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Discussion Starter · #1 ·
I'm having the online builder of my new bike (Moots Vamoots) put together everyday training wheels for my 200-lb. frame using Record 32h hubs with Mavic Open Pro rims. Based on posts here and elsewhere and the generally benign condition of the roads where I ride, I'm considering the following choices for spokes:

Front:
3X DT Swiss Revolution 2.0/1.5, aluminum nipples​

Rear:
3X DT Swiss Revolution 2.0/1.5, aluminum nipples (non-drive)​
3X DT Swiss Competition 2.0/1.8, brass nipples (drive)​

The other option, suggested by the bike builder, would be 3X DT Swiss Competition spokes with aluminum nipples all around, adding about 70g overall according to DT Swiss's spoke calculator.

Would the added weight really add appreciable strength and durability? On the other hand, would the Revolutions prove too fragile?
 

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Chili hed & old bike fixr
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How About?

Using all brass nipples. Alloy nipples have a tendency to seize as time goes by and making adjustments gets to be tough. I have had to replace way too many sets of nipples for that reason. It is not unusual for nipple heads to pop off of AL. nipples.
 

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Personally I would skip the Revolutions

The Competition is a good spoke. I am 6'5", 250lbs, and ride those 3x. I also have brass nipples on the Rear DS, aluminum nips everywhere else. Mike Garcia built mine. Plenty strong.

The Revolutions may save 20g per wheel. Hardly worth it, especially for training wheels. Brass nipples are always going to be stronger, so definitely on the Rear DS. I have no issues with aluminum everywhere else.
 

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Blackburn said:
The other option, suggested by the bike builder, would be 3X DT Swiss Competition spokes with aluminum nipples all around, adding about 70g overall according to DT Swiss's spoke calculator.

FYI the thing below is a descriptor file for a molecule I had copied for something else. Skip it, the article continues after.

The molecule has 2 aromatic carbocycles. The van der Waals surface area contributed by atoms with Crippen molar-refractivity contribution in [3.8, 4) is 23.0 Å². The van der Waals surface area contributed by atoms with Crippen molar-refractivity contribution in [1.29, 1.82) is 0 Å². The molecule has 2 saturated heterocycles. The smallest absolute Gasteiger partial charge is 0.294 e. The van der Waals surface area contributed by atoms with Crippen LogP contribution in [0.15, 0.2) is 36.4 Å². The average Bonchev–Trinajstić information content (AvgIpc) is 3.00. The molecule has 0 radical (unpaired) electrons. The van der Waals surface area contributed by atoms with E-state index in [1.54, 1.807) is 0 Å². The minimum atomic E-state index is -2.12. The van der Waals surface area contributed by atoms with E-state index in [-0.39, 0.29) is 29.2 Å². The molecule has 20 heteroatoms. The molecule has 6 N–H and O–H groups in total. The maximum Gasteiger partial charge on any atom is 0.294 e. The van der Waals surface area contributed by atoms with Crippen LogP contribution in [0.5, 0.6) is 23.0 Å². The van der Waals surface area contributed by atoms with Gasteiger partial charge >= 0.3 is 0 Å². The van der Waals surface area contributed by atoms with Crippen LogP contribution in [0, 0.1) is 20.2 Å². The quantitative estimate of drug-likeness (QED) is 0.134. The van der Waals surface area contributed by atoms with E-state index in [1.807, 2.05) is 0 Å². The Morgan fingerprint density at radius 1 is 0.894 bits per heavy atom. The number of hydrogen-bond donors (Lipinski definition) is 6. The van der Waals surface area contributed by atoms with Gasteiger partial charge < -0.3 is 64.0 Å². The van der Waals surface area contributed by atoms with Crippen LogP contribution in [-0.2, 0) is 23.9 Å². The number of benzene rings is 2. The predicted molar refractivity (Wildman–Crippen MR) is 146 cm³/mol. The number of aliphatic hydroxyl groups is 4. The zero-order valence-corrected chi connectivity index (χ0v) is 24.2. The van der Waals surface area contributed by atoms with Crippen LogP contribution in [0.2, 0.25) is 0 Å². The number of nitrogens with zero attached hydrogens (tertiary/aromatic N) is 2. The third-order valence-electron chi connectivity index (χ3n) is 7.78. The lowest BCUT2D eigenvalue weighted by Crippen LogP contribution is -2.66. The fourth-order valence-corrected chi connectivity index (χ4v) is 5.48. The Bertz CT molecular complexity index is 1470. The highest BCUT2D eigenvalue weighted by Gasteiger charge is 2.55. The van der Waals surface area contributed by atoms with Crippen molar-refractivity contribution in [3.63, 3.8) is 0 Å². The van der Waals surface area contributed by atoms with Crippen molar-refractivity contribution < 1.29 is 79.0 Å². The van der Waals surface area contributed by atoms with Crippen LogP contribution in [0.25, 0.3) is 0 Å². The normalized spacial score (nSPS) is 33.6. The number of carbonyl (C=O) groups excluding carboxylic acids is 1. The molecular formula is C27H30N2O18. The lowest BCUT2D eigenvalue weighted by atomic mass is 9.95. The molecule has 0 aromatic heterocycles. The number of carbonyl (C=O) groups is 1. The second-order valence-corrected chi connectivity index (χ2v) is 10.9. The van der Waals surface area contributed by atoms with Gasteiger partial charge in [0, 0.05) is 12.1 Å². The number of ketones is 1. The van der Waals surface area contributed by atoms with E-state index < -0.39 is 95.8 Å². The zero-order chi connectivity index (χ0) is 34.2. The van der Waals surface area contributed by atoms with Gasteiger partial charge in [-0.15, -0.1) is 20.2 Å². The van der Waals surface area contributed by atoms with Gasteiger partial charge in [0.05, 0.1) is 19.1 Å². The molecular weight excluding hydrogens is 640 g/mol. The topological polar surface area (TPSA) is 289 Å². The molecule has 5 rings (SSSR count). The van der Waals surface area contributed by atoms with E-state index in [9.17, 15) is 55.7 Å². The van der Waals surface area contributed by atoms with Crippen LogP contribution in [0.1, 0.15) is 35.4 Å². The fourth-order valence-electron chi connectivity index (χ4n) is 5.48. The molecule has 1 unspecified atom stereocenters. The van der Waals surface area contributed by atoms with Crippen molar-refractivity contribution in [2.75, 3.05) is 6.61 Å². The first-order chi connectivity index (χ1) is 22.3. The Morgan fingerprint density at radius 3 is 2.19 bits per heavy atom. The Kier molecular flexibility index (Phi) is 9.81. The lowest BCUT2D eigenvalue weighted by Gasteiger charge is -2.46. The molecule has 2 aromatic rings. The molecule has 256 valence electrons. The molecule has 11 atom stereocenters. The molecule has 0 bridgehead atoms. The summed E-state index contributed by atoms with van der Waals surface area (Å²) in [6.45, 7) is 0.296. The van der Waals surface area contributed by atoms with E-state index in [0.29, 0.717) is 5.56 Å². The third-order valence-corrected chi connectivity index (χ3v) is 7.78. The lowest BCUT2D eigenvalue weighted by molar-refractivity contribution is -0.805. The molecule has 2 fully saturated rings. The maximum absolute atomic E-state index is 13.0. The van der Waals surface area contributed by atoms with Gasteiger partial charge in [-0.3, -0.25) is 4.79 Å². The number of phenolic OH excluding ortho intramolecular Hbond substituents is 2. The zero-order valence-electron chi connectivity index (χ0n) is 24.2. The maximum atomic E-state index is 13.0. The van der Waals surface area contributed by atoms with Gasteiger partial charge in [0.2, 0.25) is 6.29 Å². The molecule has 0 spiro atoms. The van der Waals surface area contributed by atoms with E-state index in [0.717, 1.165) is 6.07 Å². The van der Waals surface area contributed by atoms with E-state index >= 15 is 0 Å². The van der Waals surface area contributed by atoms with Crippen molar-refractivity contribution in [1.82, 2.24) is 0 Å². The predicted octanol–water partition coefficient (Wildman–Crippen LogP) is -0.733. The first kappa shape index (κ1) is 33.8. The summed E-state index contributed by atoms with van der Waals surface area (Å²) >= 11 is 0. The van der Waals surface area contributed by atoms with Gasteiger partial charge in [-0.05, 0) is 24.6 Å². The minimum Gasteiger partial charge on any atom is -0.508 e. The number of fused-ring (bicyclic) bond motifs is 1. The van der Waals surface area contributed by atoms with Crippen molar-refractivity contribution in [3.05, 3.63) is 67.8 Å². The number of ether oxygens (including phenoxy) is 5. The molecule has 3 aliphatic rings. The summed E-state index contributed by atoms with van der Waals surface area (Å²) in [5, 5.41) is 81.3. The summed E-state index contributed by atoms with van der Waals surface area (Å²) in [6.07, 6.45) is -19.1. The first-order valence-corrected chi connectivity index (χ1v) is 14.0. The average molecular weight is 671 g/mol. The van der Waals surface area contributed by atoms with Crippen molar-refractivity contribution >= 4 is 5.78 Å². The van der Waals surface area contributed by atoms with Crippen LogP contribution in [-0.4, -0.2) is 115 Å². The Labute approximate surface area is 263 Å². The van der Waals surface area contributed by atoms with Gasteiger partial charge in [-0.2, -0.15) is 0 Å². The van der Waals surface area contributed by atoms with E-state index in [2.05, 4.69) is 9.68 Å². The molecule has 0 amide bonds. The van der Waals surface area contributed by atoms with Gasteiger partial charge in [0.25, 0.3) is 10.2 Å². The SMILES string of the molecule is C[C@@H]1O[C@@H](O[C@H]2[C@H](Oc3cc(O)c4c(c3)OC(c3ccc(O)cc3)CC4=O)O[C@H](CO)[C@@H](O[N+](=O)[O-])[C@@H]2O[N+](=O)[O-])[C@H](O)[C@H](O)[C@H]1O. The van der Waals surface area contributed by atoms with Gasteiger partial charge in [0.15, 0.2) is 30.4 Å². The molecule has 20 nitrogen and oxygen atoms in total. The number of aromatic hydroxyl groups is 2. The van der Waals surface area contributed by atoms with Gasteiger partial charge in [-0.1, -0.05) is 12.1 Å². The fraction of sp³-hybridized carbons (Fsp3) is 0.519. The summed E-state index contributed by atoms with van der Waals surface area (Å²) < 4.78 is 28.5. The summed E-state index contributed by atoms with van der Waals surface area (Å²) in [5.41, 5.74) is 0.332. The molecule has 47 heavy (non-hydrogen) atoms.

Revs are actually stronger where it counts... in fatigue. They are harder to build with, though. You could go with DT 2.3/1.8 spokes on the drive side, but I'd keep the Revs everywhere else. Use brass nipples too, if you want them to last.

If you want stronger wheels, get a stiffer (heavier, aero) rim.
 

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rruff said:
Revs are actually stronger where it counts... in fatigue. They are harder to build with, though. You could go with DT 2.3/1.8 spokes on the drive side, but I'd keep the Revs everywhere else. Use brass nipples too, if you want them to last.

If you want stronger wheels, get a stiffer (heavier, aero) rim.
To add to that, more light gauge spokes are better than fever heavier gauge spokes in a build. Consider 36 spokes in the rear wheel if you can. Then go with the Revos as previously stated. Brass nipples make more sense in an everyday wheelset.

-Eric
 

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Chili hed & old bike fixr
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rruff said:
Revs are actually stronger where it counts... in fatigue. They are harder to build with, though. You could go with DT 2.3/1.8 spokes on the drive side, but I'd keep the Revs everywhere else. Use brass nipples too, if you want them to last.

If you want stronger wheels, get a stiffer (heavier, aero) rim.
The use of the 2.3/1.8 spokes is real tough in a Campy or D/A hub because the hub may need to be drilled for clearance. The spoke is a 2.3 and the hub hole is 2.3 , due to size tolerences there may be difficulty in getting the spokes in place. I have also heard about the D/T Alpine series spokes having a problem with popping heads off. Regular butted spokes are plenty strong.
 

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Discussion Starter · #7 ·
Many thanks for the replies!

rruff: "Revs are actually stronger where it counts... in fatigue. They are harder to build with, though."

Too hard for most LBSes? Or would most competent wheelbuilders be capable of doing so?

ergott: "To add to that, more light gauge spokes are better than fever heavier gauge spokes in a build. Consider 36 spokes in the rear wheel if you can. Then go with the Revos as previously stated."

Would still you use heavier spokes (2.0/1.8) for the rear drive side?

As for rims, while many heavier riders on these boards have reported satisfaction with the Mavic OPs, I've also been seriously considering Mavic CXP 33s in combination with the same hubs and spokes mentioned above. Using brass nipples all around would push the overall weight to just over 1740g, not too bad for everyday training wheels.
 

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Do not use Revolution spokes on the rear wheel. I'm 215 and had a 32h Record hub built up with Revo spokes and a Reflex rim, flexiest wheel I've ever had. Rim developed cracks from the flexing of the spokes, which were tensioned properly. Switched to Velocity Deep V rims with DT 14/15 spokes. No problems. The Revo spokes on the front wheel were fine, btw.